Friday, April 24, 2009

What Tree Is That? - A Review


In the U.S., Arbor Day is traditionally celebrated on the last Friday of April. Many will plant a tree on this day, but I want to call attention to a new publication about trees that may help you, whether you're planting one or trying to identify one.


So we're walking through the woods again, and there's this awesome tree off to the right. It's got the loveliest white clusters of blooms and we see them every spring. We always wonder what they are and vow to get a tree guide that we can take along on our hikes so we can figure it out, but we never do.

So when What Tree Is That? - A Guide to the More Common Trees Found in North America arrived in the mail the other day, I let out a "Woo-hoooo!" The Arbor Day Foundation puts out this fabulous publication and I have them to thank for helping us identify the tree in question, as well as providing plenty of excellent illustrations and information to allow us to identify plenty more.



The format of the book is well-organized, with such details as:

  • water resistant
  • take-along size
  • glossary of terms
  • step-by-step approach to identification
  • side flaps for bookmarking
  • color illustrations for each entry


This is the complete North American edition and is well-priced at $14.95. There are many tree guides out there, but the reason I especially like this one is its size (8.5 x 4 x 0.3 inches, 164 pages) and ease of use.




Identification of the trees is done by a process of elimination. (
Are the leaves SIMPLE (one BLADE attached to a stalk or PETIOLE)?)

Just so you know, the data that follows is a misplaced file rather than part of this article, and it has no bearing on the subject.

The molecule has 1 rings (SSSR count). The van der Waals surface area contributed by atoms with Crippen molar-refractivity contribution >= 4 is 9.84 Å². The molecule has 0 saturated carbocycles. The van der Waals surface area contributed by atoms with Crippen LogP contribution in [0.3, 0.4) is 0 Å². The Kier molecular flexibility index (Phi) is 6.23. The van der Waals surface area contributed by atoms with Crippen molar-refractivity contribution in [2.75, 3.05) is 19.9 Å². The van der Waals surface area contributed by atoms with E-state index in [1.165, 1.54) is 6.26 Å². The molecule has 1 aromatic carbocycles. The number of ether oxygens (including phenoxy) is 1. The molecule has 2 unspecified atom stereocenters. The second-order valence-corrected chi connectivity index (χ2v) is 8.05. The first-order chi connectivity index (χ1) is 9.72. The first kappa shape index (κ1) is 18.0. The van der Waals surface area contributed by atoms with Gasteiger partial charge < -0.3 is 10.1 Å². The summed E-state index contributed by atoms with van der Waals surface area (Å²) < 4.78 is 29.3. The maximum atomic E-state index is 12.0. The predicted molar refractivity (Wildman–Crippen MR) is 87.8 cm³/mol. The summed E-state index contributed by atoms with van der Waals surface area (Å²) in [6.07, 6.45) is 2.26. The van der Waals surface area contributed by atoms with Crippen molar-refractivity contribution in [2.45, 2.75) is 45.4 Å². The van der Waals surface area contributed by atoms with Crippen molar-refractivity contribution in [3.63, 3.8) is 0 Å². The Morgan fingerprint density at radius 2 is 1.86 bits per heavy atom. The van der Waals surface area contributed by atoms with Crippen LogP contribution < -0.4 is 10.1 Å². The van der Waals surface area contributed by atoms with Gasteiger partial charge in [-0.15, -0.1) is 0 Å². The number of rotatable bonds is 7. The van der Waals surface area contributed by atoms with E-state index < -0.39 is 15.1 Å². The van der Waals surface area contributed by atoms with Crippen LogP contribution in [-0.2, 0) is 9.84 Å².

It also has a list of online resources and a Field Notes section at the back, for recording your own observations.
Just an aesthetic item of note - they've used a favorite font of mine for the titles and headings - 'Terracotta' by Frank Lloyd Wright.

By no means should this be considered the be-all and end-all of tree identification sources, but it does include the commonly-found trees in the U.S. (and much of Canada). To be any more complete wouldn't allow for the portability that What Tree Is That? has. If I could change anything about it, it might be to make it spiral inside the outer cover. But now we're nit-picking and that wouldn't be fair to such a fine publication put out by our friends at the Arbor Day Foundation.







Where to get it:
Arbor Day Foundation - $14.95 + $4.95 shipping

Amazon - $14.95 - qualifies for Free Shipping on orders over $25


Pamphlets are also available for the Eastern and Western U.S. for $4.95 each from the Arbor Day Foundation.













_________________
The product or merchandise being reviewed in this blog post was the sole compensation for testing and reviewing the product. All opinions expressed here are mine, with no suggestions whatsoever by the manufacturer or distributor. If I like it, I'll say so. If I don't, I'll say that, too.

4 comments:

Muum said...

oh, I've been on the website! Periodically, I work on increasing my tree knowledge, and that book sounds like a great resource.

gardenerprogress/Catherine said...

This looks like a great book, and I have been looking for something like this. Thanks!

Shady Gardener said...

We used to celebrate Arbor Day in my classroom by growing our own trees. The Arbor Day Foundation supplied thornless honey locust seeds which we scarified with emery boards. It took us 2 - 4 weeks, depending upon the time I had available, to go through the lessons, etc. It was a wonderful learning experience!

Thanks for bringing Arbor Day to our attention. :-)

jodi (bloomingwriter) said...

I've been to that website and add my recommendation to yours; I don't have that particular book, but I like the way it's laid out and would happily add it to my collection.

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